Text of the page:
9. Infinite-t

    Infinite-t Well-Known Member

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    Well, this thread kind of went off the rails...

    Hey OP, have you tried a different USB port on your PC? Myself and others have had wierd issues sometimes when plugging into USB ports other than the ones on the back of the PC. Sounds wierd but it happened to me, If I plug in to one of the port on my front panel or on a hub, it wont work, but plugged directly ino the MOBO on the back it does.. go figure. Worth a try I guess. Also, have you tried rebooting the phone? Ive heared of that working too.
     
  10. dayv

    dayv Member

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    Ya, OP, sorry to hijack your thread.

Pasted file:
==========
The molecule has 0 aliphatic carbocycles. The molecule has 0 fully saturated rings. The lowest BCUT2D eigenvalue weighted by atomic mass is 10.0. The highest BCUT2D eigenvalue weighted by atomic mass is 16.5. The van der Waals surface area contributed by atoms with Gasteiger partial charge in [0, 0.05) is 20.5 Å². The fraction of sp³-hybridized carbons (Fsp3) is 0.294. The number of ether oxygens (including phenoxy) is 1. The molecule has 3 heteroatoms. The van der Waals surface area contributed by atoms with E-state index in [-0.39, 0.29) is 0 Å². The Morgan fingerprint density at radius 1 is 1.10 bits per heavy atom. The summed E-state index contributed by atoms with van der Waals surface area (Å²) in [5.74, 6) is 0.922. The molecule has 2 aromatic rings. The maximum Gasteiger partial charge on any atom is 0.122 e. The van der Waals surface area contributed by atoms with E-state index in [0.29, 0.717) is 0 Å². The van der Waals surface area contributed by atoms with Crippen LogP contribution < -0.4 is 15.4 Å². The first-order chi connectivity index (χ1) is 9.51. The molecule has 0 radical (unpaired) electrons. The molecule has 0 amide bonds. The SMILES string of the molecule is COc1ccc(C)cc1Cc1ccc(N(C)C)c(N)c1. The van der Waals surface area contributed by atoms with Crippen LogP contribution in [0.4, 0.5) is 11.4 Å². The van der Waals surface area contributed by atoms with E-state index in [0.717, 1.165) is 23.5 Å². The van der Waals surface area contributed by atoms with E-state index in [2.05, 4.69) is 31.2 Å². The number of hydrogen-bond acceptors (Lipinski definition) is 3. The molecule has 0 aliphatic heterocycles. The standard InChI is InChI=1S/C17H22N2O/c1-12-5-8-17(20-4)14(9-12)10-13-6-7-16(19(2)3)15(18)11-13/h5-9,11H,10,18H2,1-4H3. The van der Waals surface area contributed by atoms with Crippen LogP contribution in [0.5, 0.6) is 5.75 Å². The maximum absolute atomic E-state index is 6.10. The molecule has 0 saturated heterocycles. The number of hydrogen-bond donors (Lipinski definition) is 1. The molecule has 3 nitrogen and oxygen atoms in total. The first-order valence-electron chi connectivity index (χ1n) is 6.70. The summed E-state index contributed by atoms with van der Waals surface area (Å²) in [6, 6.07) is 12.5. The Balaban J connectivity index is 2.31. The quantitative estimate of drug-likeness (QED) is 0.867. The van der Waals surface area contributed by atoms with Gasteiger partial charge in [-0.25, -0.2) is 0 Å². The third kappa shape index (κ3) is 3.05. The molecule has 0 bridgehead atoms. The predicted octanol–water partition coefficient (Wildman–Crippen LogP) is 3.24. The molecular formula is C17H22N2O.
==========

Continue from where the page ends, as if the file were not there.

Please post back again if you still need help.
     
  11. cannedkarma

    cannedkarma New Member

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    I did the same thing, and ran into the same problem. The solution is easier than you'd think.

    Go into your USB connection settings under Applications, hit Ask on connection. Plug in your USB, the phone will ask what you want it to do. Select Mass storage. You'll see the notification window light up with the USB message, and then you'll have the option to mount the phone as usual.

    Hope that helps :)
     
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  12. Karl_Tx

    Karl_Tx Well-Known Member This Topic's Starter

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    Thanks for all the responses to my lament......I discovered I had rectal cranial inversion and unwittingly deleted my usb drivers for the phone.....no wonder it didn't mount....duh. Thanks again guys :D
     
  13. Infinite-t

    Infinite-t Well-Known Member

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    Rotflmao.. glad you got it figured out!